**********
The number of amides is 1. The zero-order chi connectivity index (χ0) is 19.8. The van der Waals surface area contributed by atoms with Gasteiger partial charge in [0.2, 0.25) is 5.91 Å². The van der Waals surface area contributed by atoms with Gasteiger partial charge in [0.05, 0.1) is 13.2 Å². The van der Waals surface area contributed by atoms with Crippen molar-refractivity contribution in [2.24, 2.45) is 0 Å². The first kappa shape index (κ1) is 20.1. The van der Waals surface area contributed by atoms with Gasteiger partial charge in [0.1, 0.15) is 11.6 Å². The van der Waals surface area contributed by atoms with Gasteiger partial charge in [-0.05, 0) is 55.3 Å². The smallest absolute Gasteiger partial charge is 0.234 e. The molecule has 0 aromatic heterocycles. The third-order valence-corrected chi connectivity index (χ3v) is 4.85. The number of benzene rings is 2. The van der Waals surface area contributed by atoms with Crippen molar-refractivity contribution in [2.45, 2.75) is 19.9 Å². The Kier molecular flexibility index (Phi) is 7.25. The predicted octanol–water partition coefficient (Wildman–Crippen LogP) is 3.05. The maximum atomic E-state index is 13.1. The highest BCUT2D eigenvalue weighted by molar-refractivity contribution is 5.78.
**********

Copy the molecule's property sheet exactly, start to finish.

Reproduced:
The number of amides is 1. The zero-order chi connectivity index (χ0) is 19.8. The van der Waals surface area contributed by atoms with Gasteiger partial charge in [0.2, 0.25) is 5.91 Å². The van der Waals surface area contributed by atoms with Gasteiger partial charge in [0.05, 0.1) is 13.2 Å². The van der Waals surface area contributed by atoms with Crippen molar-refractivity contribution in [2.24, 2.45) is 0 Å². The first kappa shape index (κ1) is 20.1. The van der Waals surface area contributed by atoms with Gasteiger partial charge in [0.1, 0.15) is 11.6 Å². The van der Waals surface area contributed by atoms with Gasteiger partial charge in [-0.05, 0) is 55.3 Å². The smallest absolute Gasteiger partial charge is 0.234 e. The molecule has 0 aromatic heterocycles. The third-order valence-corrected chi connectivity index (χ3v) is 4.85. The number of benzene rings is 2. The van der Waals surface area contributed by atoms with Crippen molar-refractivity contribution in [2.45, 2.75) is 19.9 Å². The Kier molecular flexibility index (Phi) is 7.25. The predicted octanol–water partition coefficient (Wildman–Crippen LogP) is 3.05. The maximum atomic E-state index is 13.1. The highest BCUT2D eigenvalue weighted by molar-refractivity contribution is 5.78.